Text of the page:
The motivation behind my taking on so many collaborations was initially a source of uncertainty for me. I’ve come to realise this reluctance is intensely important. At heart, I believe in the transformative power of poetry less than many of my peers. That isn’t to say that poetry cannot be transformative at all – of course I ascribe it such potential to be immensely transformative – but I refuse it the power to go beyond my own personal subjectivity. I refuse the idea that poetry is improving in and of itself. There is a tension here, maybe even a paradox. Poetry is both nothing and everything. Yet I do believe, somehow and without articulation, in the Brodskyite notion of poetry being the most important artform because of its relationship to the profundity of language, because of its engagement with what fundamentally constitutes all other creativity and discussion. It is impossible for me to escape the feeling that this relationship is wholly individuated, and so, concurrently, poetry is nothing, a game for the initiated, the distraction of a select.
I suppose, then, that my collaborations are about stripping away a glib assumption that poetry is profound, to get to its private meaning, which I do believe is closed and personal though very much present. Here is the second paradox: by maintaining a creative practice often reliant on another person, and an act of exposure toward them, I am able to gain fresh and invaluable access to my own poetry and its process. Brazilian philosopher Paulo Friere’s notion that communication builds community in the creative, organisational act which is the antagonistic opposite of manipulation, and a natural development of unity, ties into the idea that my collaborations might be founded on a central turn – a paradox of dismissiveness and legitimacy about the poetical act and the nature of poetry’s power. For me then, this issue is confusion as well as a testament, a symbol of community and accord, a record I cannot fathom rereading. Exactly how it should be – lost in the margins.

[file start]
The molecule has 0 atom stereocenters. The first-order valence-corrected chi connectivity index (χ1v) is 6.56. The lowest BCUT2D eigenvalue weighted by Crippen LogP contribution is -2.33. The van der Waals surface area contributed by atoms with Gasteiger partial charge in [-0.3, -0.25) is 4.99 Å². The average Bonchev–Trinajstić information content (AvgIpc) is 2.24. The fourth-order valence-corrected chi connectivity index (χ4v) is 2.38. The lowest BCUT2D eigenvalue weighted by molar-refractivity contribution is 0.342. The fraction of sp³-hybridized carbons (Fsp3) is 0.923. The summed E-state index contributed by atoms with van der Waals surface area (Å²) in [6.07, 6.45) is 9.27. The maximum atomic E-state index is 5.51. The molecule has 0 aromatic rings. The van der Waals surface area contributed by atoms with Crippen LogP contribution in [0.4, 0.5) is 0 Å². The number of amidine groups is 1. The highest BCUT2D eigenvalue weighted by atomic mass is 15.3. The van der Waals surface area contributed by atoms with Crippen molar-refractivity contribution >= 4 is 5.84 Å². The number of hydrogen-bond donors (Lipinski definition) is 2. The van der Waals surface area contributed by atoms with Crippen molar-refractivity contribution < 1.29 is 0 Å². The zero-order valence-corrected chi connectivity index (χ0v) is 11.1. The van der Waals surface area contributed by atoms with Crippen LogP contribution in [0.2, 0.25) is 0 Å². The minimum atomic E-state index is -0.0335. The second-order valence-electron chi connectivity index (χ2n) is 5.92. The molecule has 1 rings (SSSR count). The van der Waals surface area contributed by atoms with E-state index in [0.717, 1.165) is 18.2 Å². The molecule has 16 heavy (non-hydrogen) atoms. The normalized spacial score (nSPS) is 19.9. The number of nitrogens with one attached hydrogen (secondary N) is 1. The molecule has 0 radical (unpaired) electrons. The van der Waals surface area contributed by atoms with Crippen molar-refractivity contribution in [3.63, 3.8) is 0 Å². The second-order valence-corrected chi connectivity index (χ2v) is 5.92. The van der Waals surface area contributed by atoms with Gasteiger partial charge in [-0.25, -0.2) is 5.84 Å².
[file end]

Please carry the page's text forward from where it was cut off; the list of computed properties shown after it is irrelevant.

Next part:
Artists who are powerful alone, and need not collaborate, seem to create easily, uninterested in the protection of their inspiration. If my collaborations are held together by poetry, it is as a tacky kind of glue – Uhu, say, in the yellow tubes – good for adhesion, barely keeping pace with the photography, art, illustration, musical composition, and design of so many gifted others. Consider these humble works ahead of my rather miniaturised bulwark against being solitary, a sandcastle before a tsunami, that might provide you with the smallest apertures of pleasant distraction. If my work sits alongside, or inside, work of a quality such as I hope you will find beyond this page, it can only be elevated. Enemies in art and life, those who make up the community I’m in, and who will not allow me to be complacent, is what collaboration means to me. I hope, for you, it might take on a unique meaning, one I cannot possibly fathom from my privileged vantage.